Why is China banning cryptocurrency events? The country has put in place a ban on venues hosting all events related to cryptocurrency in the Chaoyang district of Beijing.
China Banning Cryptocurrency Events: What’s Going On?
The report comes from the local news outlet, The Paper, which states that all public spaces have been prohibited from hosting cryptocurrency-related events. This includes shopping malls, office buildings, and hotels, where documents detailing the ban were issued.
Japanese media also reports that these new restrictions coincide with other measures targeting communication channels used by Chinese investors to gain access to ICOs.
Reasons given to justify the measures include the “protection of public property rights,” along with the upholding of “the security and stability of the financial system,” and the “prevention of money laundering.”
The China National Fintech Risk Rectification Office has identified 124 crypto trading platforms with overseas IP addresses and is intending to block access to their services, according to the Shanghai Securities Times. And recently, WeChat—a popular social media platform in the country—permanently blocked a number of crypto and blockchain-related accounts, including Jinse.com, News Flash, TokenClub, Coindaily, Huobi News and Huobi Research Institute, BiShiJie, deepchain, Wujie Blockchain, and Dapao.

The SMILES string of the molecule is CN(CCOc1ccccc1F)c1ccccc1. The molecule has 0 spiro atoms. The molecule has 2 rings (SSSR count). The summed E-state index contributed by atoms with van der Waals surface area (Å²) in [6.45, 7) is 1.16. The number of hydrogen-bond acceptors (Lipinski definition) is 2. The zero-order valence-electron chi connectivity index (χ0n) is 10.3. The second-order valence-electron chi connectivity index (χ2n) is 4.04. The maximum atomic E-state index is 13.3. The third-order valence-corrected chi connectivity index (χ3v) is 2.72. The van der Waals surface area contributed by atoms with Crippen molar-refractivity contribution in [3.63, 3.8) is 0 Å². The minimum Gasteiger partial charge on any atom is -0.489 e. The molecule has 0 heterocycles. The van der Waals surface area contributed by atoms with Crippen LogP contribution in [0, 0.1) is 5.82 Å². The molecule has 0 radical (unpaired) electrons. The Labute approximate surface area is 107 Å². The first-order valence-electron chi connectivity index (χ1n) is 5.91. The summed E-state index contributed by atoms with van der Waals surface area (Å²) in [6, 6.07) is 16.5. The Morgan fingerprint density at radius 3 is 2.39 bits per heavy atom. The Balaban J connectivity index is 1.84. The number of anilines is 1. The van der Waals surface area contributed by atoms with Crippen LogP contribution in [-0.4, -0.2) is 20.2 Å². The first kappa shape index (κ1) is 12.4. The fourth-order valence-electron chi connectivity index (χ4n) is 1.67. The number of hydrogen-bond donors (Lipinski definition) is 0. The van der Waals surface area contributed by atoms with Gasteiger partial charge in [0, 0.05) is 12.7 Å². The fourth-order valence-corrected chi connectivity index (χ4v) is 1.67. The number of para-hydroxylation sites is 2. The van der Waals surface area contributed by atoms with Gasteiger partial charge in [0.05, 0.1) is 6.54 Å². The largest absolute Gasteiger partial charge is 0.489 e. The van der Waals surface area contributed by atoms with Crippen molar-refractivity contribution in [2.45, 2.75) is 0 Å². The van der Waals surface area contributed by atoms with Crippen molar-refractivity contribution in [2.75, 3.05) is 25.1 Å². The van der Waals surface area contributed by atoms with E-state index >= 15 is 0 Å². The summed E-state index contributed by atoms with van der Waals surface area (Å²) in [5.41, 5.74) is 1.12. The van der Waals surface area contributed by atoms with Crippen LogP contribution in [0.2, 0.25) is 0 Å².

Tell On Thy Neighbour
Members of the public have been encouraged to call out and publically denounce any violations of the ban. There are concerns that the ban could be extended to other districts in China.
China is Clamping Down
China banned Bitcoin-to-fiat exchanges along with ICOs in September 2017, and since then has been clamping down on crypto-related activity with greater authority and persistence. Further new measures are underway to bolster the so-called ‘clean-up’ of third-party crypto payment channels, according to CT Japan.
Officials from China’s Office for Special Remediation of Internet Financial Risks will reportedly interview third-party payment institutions and order them to cease any cryptocurrency-related dealings. In June, China declared victory over cryptocurrency trading by claiming that just one percent of Bitcoin transactions are made using local currency.
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